Once an individual starts using alcohol or drugs, the exposure itself can cause additional problems with the sleep/wake cycle. Basically it is a self-perpetuating, vicious cycle, particularly for people who already have a circadian rhythm abnormality at the genetic level. Usually, even after the substance abuse has stopped, circadian rhythm problems persist and often, this can lead to a relapse. So, stabilizing circadian rhythms and the sleep/wake cycle may help decrease vulnerability to relapse in individuals who are addicted to drugs like methamphetamine, opioids, or alcohol.

What is melatonin?

Melatonin is a pleiotropic signaling molecule. In other words, it’s molecule that has multiple effects on the body and it’s used to signal the body to rest. 

 

When the body is exposed to darkness, the Suprachiasmatic Nucleus turns on the pineal gland (which is otherwise “asleep”) and melatonin production begins. This tends to happen automatically around 9PM. Melatonin circulates in the blood for about 12 hours until the body is exposed to light. 

 

When the body is exposed to light an area of the brain called the Suprachiasmatic Nucleus (SCN) signals the body to release cortisol and stop releasing melatonin. The body temperature goes up too in response to light. During the daytime, there is little to no melatonin circulating in the blood. 

 

So, in summary, melatonin helps synchronize important biological rhythms such as the sleep-wake cycle.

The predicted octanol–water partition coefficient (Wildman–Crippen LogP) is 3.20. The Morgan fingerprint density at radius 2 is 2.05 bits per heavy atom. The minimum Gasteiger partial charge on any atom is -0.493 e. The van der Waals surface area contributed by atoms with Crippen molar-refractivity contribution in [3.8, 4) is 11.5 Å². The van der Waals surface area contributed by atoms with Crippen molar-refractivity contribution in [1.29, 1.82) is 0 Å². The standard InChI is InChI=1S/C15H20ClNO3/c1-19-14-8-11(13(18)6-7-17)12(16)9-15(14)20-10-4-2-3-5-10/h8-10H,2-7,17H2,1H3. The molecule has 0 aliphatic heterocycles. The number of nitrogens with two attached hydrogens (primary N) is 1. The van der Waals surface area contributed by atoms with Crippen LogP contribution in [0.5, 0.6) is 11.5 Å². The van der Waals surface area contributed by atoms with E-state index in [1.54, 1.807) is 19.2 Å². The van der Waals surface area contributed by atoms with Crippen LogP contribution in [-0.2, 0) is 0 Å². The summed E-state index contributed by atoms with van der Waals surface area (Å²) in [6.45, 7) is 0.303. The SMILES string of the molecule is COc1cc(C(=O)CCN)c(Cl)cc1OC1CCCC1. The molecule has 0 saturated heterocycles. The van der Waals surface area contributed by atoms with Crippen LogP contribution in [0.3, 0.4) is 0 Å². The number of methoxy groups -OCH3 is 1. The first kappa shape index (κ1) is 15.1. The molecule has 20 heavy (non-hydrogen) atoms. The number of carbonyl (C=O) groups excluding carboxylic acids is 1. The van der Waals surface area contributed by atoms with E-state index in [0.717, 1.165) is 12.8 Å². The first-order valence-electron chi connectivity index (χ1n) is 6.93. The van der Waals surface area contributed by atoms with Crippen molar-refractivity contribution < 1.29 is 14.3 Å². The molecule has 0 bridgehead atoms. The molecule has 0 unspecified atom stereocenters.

Circadian Rhythms and Drug Addiction

A number of studies have demonstrated that alcohol and drug addiction and disruptions in the normal sleep/wake cycle go hand in hand. In other words, a person with a genetic predisposition to sleep/wake cycle disturbances is more likely to become addicted to a drug in an effort to self-medicate. However, a person who is exposed to a drug that causes sleep/wake disturbances may also become addicted to substances that help alleviate the sleep/wake problem. 

 

One study that took place in Cape Town, South Africa looked at the relationship between sleep problems and learning difficulties in adolescents who were using drugs. While adolescents with learning problems were more likely to use inhalants than adolescents without learning problems, adolescents who experienced sleep problems more likely than those without sleep problems to use any of the the following drugs: